Hydrologist Ronit Nativ of Hebrew University in Jerusalem notes that "pollutants cannot be flushed to the sea because there is no longer any flow of water", and adds, "Wells are being shut down because they contain too much salt, or nitrates from fertilisers or heavy metals from sewage." Nativ also warns the salt water is permanently damaging the coastal aquifer's capacity to hold water by destroying the honeycomb structure of the rocks. Most of the water in the mountain aquifer began as rain that fell in the Occupied Territories and flowed westwards underground towards the Mediterranean. Israel has been tapping this water since the 1950s, initially at natural springs feeding the Yarkon and Taninim rivers and later from wells within its pre-1967 borders.
Says Ze'ev Golani, a leading Israeli water engineer and West Bank administrator for four decades, "This aquifer was fully pumped, with the Israelis taking about 300 million cubic metres per year and the Arabs, about 20 million." Palestinian sources say the proportion of irrigated Arab farmland in the West Bank has fallen under Israeli occupation, from 27 per cent to just 4 per cent, with about 100 Arab villages lacking permanent water supply. On the other hand, they add, about 70 per cent of the Israeli crop is irrigated.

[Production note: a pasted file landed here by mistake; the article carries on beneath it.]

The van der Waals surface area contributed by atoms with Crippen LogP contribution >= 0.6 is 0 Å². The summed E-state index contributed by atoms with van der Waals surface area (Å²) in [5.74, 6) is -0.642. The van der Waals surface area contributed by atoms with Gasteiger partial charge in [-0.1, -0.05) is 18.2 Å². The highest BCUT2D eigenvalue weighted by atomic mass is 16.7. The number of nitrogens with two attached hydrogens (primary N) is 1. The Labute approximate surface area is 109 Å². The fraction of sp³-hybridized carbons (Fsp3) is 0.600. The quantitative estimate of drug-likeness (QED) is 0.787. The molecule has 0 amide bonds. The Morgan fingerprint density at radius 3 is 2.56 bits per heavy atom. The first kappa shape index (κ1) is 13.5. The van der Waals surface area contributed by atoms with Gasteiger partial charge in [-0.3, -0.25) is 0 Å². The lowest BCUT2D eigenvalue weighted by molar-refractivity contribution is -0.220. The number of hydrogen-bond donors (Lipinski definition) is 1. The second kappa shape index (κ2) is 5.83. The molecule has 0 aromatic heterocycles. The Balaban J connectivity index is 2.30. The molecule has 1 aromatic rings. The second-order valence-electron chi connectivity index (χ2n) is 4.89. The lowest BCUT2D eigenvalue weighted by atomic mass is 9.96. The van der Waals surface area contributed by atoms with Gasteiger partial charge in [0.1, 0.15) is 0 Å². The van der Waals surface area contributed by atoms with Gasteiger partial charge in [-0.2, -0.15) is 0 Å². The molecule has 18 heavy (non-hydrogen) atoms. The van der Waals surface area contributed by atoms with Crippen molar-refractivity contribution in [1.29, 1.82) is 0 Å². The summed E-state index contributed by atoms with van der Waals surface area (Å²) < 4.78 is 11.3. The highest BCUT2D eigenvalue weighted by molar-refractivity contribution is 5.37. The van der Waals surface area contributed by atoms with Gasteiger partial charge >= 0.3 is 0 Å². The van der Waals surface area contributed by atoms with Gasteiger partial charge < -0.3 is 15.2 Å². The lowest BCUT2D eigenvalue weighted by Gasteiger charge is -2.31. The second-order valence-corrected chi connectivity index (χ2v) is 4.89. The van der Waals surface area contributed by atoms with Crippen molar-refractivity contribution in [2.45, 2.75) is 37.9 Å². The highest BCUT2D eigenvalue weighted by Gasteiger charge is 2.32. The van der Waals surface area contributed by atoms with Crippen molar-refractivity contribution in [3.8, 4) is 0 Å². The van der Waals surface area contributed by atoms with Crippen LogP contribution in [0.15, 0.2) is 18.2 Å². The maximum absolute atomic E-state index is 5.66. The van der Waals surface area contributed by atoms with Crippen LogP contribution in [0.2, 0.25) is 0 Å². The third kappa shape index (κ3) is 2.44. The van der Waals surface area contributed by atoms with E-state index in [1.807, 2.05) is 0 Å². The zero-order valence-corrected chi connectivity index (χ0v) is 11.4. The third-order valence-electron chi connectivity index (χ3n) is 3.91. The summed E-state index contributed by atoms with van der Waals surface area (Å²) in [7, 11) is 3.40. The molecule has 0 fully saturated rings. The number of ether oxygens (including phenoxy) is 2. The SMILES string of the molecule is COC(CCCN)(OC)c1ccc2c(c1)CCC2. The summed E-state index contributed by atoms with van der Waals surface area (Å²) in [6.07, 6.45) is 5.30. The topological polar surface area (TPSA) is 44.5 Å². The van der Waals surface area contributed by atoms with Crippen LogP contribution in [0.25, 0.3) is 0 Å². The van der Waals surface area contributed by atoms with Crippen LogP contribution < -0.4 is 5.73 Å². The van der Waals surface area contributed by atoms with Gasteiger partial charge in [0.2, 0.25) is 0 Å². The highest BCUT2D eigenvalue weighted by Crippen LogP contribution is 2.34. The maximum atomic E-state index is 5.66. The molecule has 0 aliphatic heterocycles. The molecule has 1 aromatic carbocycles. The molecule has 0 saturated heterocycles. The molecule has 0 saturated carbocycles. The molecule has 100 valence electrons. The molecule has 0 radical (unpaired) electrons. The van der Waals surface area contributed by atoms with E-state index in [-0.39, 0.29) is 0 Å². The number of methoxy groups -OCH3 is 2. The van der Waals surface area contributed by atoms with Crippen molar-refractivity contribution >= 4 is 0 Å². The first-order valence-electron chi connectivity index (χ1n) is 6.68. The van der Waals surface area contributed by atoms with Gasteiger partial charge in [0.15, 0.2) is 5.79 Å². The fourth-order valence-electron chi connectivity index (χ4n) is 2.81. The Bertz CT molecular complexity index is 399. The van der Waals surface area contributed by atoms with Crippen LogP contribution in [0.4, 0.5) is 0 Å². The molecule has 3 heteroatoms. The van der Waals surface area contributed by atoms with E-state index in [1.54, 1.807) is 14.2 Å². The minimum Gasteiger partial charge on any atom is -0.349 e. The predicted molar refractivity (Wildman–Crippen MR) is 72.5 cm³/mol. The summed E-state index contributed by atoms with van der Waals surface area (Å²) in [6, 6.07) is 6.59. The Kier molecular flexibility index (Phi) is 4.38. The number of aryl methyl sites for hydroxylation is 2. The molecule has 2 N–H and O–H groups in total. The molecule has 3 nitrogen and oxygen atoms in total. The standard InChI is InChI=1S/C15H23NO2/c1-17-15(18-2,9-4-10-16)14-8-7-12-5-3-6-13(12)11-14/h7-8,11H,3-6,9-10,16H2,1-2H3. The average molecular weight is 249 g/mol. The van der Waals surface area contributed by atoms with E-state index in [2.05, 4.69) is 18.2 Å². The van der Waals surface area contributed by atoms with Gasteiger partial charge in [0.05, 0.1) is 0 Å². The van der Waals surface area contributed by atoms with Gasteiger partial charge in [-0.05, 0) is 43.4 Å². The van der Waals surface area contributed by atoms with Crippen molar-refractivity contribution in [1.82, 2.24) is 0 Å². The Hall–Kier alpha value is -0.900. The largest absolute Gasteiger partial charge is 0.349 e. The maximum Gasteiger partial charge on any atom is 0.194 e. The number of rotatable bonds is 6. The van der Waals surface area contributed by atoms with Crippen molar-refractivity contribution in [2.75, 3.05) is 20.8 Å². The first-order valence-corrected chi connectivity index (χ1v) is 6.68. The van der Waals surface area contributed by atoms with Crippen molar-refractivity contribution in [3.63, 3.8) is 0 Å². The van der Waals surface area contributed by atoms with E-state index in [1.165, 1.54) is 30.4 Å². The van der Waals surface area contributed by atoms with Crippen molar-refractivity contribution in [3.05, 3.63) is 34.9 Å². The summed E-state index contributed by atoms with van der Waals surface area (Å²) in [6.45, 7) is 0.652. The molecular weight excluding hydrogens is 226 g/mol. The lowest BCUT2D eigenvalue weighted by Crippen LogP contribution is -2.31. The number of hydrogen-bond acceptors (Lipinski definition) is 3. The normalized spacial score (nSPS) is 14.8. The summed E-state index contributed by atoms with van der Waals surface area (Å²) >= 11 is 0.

Golani recalls that in the 1970s, Israeli hydrologists discovered a deeper, untapped water layer. Though, in theory, anyone could apply to tap this source, Golani explains, "Drilling is expensive and only governments could do it. There were no Arab bodies to organise it and so practically all the 36 million cubic metres of water per year from this aquifer goes to Israeli settlements."
Golani concedes Arab agencies asked to tap the deep-water layer, but were told all of it had been allocated to Israeli settlements. In some places, such as Jiftlik in the Jordan valley and Bardala near Nablus, he admits deep wells sucked in water from the older layer of the mountain aquifer as well and this dried up Arab wells. Jiftlik villagers also learned in 1990 whose hand controls the tap because the Israelis cut off the village's water supply as a punishment when some village youths threw stones at cars on a nearby highway.